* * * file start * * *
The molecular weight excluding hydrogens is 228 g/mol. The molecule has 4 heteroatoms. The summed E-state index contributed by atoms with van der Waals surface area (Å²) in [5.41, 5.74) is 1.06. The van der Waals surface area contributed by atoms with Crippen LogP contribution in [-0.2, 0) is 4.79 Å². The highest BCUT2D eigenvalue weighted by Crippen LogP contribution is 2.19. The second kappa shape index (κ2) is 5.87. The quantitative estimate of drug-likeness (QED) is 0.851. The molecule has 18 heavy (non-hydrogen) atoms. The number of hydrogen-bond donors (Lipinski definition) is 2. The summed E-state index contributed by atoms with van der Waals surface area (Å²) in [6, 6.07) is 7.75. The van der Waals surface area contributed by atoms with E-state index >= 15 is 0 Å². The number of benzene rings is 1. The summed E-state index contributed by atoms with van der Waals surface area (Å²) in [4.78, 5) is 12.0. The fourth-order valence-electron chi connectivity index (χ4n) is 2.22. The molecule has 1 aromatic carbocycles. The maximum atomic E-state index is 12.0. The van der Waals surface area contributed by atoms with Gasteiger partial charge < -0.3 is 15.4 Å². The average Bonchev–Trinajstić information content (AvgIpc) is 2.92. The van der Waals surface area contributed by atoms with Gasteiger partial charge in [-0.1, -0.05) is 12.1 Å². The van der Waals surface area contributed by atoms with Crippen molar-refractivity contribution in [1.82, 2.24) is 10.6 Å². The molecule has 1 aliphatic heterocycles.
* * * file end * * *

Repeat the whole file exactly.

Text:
The molecular weight excluding hydrogens is 228 g/mol. The molecule has 4 heteroatoms. The summed E-state index contributed by atoms with van der Waals surface area (Å²) in [5.41, 5.74) is 1.06. The van der Waals surface area contributed by atoms with Crippen LogP contribution in [-0.2, 0) is 4.79 Å². The highest BCUT2D eigenvalue weighted by Crippen LogP contribution is 2.19. The second kappa shape index (κ2) is 5.87. The quantitative estimate of drug-likeness (QED) is 0.851. The molecule has 18 heavy (non-hydrogen) atoms. The number of hydrogen-bond donors (Lipinski definition) is 2. The summed E-state index contributed by atoms with van der Waals surface area (Å²) in [6, 6.07) is 7.75. The van der Waals surface area contributed by atoms with E-state index >= 15 is 0 Å². The number of benzene rings is 1. The summed E-state index contributed by atoms with van der Waals surface area (Å²) in [4.78, 5) is 12.0. The fourth-order valence-electron chi connectivity index (χ4n) is 2.22. The molecule has 1 aromatic carbocycles. The maximum atomic E-state index is 12.0. The van der Waals surface area contributed by atoms with Gasteiger partial charge < -0.3 is 15.4 Å². The average Bonchev–Trinajstić information content (AvgIpc) is 2.92. The van der Waals surface area contributed by atoms with Gasteiger partial charge in [-0.1, -0.05) is 12.1 Å². The van der Waals surface area contributed by atoms with Crippen molar-refractivity contribution in [1.82, 2.24) is 10.6 Å². The molecule has 1 aliphatic heterocycles.